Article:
In the 1850s, navigating Ice Alley was deadly for ships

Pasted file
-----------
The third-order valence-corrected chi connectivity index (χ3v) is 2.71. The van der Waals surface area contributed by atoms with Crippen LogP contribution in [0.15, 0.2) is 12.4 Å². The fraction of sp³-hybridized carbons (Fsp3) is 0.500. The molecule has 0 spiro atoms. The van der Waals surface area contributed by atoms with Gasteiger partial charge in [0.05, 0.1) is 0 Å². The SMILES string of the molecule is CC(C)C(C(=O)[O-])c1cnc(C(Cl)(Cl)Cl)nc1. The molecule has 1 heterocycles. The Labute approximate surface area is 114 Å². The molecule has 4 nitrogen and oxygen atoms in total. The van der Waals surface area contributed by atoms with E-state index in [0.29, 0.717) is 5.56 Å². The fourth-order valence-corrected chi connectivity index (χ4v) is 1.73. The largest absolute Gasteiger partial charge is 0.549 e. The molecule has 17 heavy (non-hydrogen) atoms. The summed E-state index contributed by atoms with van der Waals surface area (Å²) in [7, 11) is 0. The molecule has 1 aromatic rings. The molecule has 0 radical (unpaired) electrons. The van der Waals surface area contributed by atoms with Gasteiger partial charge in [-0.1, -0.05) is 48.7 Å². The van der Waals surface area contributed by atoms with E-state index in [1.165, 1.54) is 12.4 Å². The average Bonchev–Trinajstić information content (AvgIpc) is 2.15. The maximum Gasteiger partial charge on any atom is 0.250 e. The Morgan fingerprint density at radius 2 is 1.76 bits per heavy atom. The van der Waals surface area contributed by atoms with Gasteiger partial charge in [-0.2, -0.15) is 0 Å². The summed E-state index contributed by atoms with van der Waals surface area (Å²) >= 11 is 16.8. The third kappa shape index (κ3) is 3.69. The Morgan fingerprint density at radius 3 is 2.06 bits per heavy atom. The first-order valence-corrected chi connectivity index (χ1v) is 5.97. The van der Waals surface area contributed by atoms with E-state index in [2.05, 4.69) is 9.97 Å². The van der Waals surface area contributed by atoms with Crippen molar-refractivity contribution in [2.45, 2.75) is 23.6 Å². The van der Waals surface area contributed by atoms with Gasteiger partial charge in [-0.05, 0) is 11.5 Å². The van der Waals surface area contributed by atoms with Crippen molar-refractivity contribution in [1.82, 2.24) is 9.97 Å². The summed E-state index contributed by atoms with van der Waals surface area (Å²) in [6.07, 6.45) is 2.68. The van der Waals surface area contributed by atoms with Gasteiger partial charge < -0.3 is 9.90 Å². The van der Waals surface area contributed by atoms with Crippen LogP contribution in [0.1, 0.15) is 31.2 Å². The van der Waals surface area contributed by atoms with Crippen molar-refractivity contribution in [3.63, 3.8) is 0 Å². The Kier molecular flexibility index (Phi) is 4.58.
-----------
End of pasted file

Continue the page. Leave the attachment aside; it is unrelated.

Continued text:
In February eighteen fifty six a three rematch ship called the John Rutledge set sail from Liverpool England one of the many ships that frequently traversed the icy and dangerous North Atlantic on board were two dozen crew and more than one hundred and twenty mostly Irish immigrants on their way to New York and new lives in the United added states. It was the most dangerous trip nate ever take during those years shipwrecks were so common that they were barely mentioned and in newspapers the only way to know a ship's fate was whether or not it ever arrived in port without the Transatlantic Telegraph or radios the arrivals brought with them the only reliable news of the most harrowing part of the Journey Ice Alley if a ship was going to sink the most likely place was ice alley a dangerous stretch of ocean off the coast of Newfoundland and filled with icebergs and Burgi bits when the John Rutledge departed sketchy reports of heavy ice were just reaching Liverpool some captain said they had never seen ice alley so filled with huge birds and smaller but menacing ice fragments still so the John Rutledge headed out the captain and crew gambling with everyone's lives. If the ship went down the chances which is a anyone surviving in the frigid water and coal whipping winds was slim to none on February nineteenth. The ship slipped into thick fog near the edge of the grand banks about three hundred and fifty miles southeast of Newfoundland. Suddenly an unseen sharp edged Berg gouged a hole in the ship's. Hull crews tried to plug the leak with cargo. It was pointless. The ship was is quickly sinking the John Rutledge like nearly every American built vessel in those years was designed with an open hull without separate water blocking compartments. The sea was free to flood the length of the ship. All five lifeboats were lowered but not everyone could escape many were instantly swallowed by the Chili Atlantic thirteen. People boarded the final lifeboat including three immigrant. The children and three crew members among the latter was Thomas Nine a tough twenty two year old born into a prominent maritime family for Massachusetts it uses the situation was grim. This survivors had about a gallon of water and six pounds of cement firm biscuits the food and water quickly disappeared and one by one they started to die some from exposure to the winter air others from the horrors of drinking seawater organ failure delirium and Matt Nine days after the John Rutledge sank. You know I was alone adrift with four bodies surrounding him he was too weak to push the dead overboard so fortunately the Germania a ship sailing from France to New York spotted the lifeboat and discovered by the only survivor of the John Rutledge. Nuys rescue was a brief sensation. It was exceedingly rare for anyone one to be plucked from a North Atlantic wreck the influential nautical magazine and Naval Journal use the sinking and knives accounts to try try to shame shipowners accused of avoiding watertight compartments because of higher costs in coming years more American ship rights began began to make potentially life-saving design modifications. It finally took the loss of the titanic in nineteen twelve to force sweeping sweeping rules for bulkheads and water blocking chambers in all. US ships all told more than eight hundred and thirty people bull were lost in early eighteen fifty six among the most tragic seasons in North Atlantic shipping for decades to come gone. Were the John Rutledge in many other ships that attempted to cross ice alley only Ni- survived

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